AbezAbez Is... 50% White, 50 % Pakistani, Muslim Hijab-wearing type female, Daughter of Momma, Sister of Owlie Wife of HF, Momma of Khalid, a special little boy with Autism, and Iman, a special little girl with especially big hair, Writer, Graphic Designer, Editor, Freelancer, Blogger, Inhaler of Chocolate
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Thursday, October 05, 2006

Ramadan or the Lack Thereof, Part I

Once upon a time, Ramadan was really, really sacred. Owlie and I read Qur’an aloud each night, broke our fast on as little food possible, had reasonably small dinners and felt light and alive and grateful. This Ramadan is hugely disappointing, I feel like a Ramadan Failure.

I’m not fasting because I need to nurse bebeface. That in itself does not at all make me a failure. Alhamdulillah, Allah knows His creations well, and allows certain exceptions to the fast, nursing mothers included. I will make the entire month of fasts up when I can, but as the days pass one after the other, I feel more and more as if I’m missing something that I can never get back. I feel, well... almost sore about it. I feel left out at Iftar time; me munching on dates then is not what it used to be. The first date at Iftar, the first bit of sweet, soft fruit that you put in your mouth is better than a hundred dates in any other month. That warm little cup of tea used to make up for hours of self-denial in its first sip. Iftar was quiet and contemplative and, for lack of a better word, magical.

It used to be that Ramadan passed slowly. The first few days were agonizing, of course, but after a week or so, they had a certain, gradual sweetness to them. You counted the days of Ramadan not as being closer to the end of deprivation, but as being nearer to the happiness of Eid. I remember an Eid spent in Islamabad when it was just Owlie and me praying Eid Salah at Faisal Masjid. Now, we come from a very ‘Suck it in, Walk it off, If you lose you leg, don’t come crying to me’ kind of family, but we let all the force fields down after Eid prayer and give each other happy, sincere hugs. I remember that hug, I miss it.

I used to read Qur’an. I used to open its pages and read and re-read the lines until I registered them, understood them, thought about them. It was slow going, but speed was not the issue, comprehension was.

I used to pray Fajr. Now, a combination of odd baby-related sleep habits plus laziness and growing spiritual apathy on my part mean I pray a handful of Fajrs a month. It’s embarrassing to say, but what purpose would it be to hide it? Everything I do, and don’t do, will come out before every human ever born on the Day of Judgment. Blogistan, compared to All of Humanity, is peanuts, and compared to God, Humanity is dust.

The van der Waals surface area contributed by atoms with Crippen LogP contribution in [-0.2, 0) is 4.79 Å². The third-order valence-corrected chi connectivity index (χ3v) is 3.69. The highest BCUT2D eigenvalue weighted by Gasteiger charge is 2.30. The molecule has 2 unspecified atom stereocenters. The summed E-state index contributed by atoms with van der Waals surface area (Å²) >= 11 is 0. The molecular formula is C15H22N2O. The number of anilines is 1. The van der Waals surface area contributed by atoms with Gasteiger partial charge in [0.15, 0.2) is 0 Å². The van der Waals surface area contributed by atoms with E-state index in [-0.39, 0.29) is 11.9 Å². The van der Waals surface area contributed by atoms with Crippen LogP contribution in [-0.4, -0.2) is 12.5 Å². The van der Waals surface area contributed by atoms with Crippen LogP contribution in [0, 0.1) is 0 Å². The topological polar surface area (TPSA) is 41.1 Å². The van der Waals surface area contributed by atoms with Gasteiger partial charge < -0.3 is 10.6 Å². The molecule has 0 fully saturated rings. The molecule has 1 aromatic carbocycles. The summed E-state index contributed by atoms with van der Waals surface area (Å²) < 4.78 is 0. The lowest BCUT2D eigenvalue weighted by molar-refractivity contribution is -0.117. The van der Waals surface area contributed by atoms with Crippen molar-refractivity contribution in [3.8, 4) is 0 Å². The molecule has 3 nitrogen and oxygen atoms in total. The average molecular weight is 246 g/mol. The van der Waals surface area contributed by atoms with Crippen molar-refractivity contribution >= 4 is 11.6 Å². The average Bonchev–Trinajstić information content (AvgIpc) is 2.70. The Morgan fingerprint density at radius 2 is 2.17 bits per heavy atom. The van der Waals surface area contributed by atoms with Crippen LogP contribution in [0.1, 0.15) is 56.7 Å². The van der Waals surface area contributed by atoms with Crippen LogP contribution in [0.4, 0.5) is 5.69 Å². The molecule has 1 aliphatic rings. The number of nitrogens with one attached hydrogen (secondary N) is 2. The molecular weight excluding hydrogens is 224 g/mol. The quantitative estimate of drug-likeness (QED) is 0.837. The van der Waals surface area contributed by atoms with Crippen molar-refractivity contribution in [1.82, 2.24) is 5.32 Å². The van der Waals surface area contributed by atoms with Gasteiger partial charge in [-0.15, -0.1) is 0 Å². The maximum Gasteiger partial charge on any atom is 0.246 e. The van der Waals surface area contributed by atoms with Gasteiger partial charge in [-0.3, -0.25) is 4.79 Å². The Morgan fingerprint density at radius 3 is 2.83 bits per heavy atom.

-to be continued-

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5 Comments:

At 5/10/06 6:30 PM, Anonymous Taubah said...

Bismillah

Assalaamua'alikum,

I remember my first Ramadan after my daughter was born. The feelings you are expressing are similar with all mothers with children I believe. We have to redefine how to practice and indulge in what use to be very spiritual and serene. Now the baby is crying, the house is a mess, you have to clean, cook, take care of bebeface, and have energy enough to find a spot of solitude and remembrance of Allah. It feels at first as if it is simply slipping away. Your core, that beauty you once felt within yourself, that tranquility.... I'm going on my second child, and it gets hard. But I'll tell you the most beautiful feeling in the world.. the most tranquil sound is the sound of your small little babeface recite Lailahaillah!. Or calls on Allah, recites a prayer, bends down in her first Rukut. We teach our children that which we know, and we show them that beauty that is Islam and through them and through your efforts to teach and guide them, I sweare you feel that once lost feeling of nearness to Allah. You feel that love, that .... whatever it's called that you seem not to feel right now... insha'allah it comes back during Ramadan and all the other months.
Right now my daughter is just about three years old. She surprizes me with all she knows about Islam and Allah. I can't fast this Ramadan so I know how you feel, but teaching Zahra (my daughter) about Ramadan, and reading little Quran stories for little hearts, and watching Adams world about being thankful to Allah and Ramadan specials... It makes Ramadan special again. Seeing her grow and understand. And it brings together the family. Anyway, it comes back, just make Dua, it comes back Masha'Allah.

 
At 6/10/06 8:06 PM, Blogger DeOwl said...

Well, at least we had those days, no? And maybe we'll find them again. Right now, Ramadan is about trying not to snap at my coworkers while nursing a migraine and hearing them complain about being hungry and then invite me out drinking with them. 0_0

 
At 8/10/06 11:35 PM, Anonymous Anonymous said...

Bebeface is a part of Allah, no? So it follows that whatever you do with your baby is doing 'for' Allah, as well.

Be well.

xx

Thyme

 
At 10/10/06 9:42 AM, Blogger Abez said...

Taubah, JazakAllah, I appreciate that you shared your experience. It's nice to know that I'm not the only one, and it gives you hope to know that it isn't permanent, InshaAllah

Owlie: Your work is full of crazies. Now where's the cognac? It's almost Iftar time... (I miss thee)

Thyme: Well, Bebeface isn't part of God, but he is a trust from God, and a gift,and caring for him is a blessing. (Muslims don't believe in omnipresence of God. :)

 
At 17/10/06 12:27 AM, Blogger The Sane One said...

:-----)

a long faced smile from me.

 

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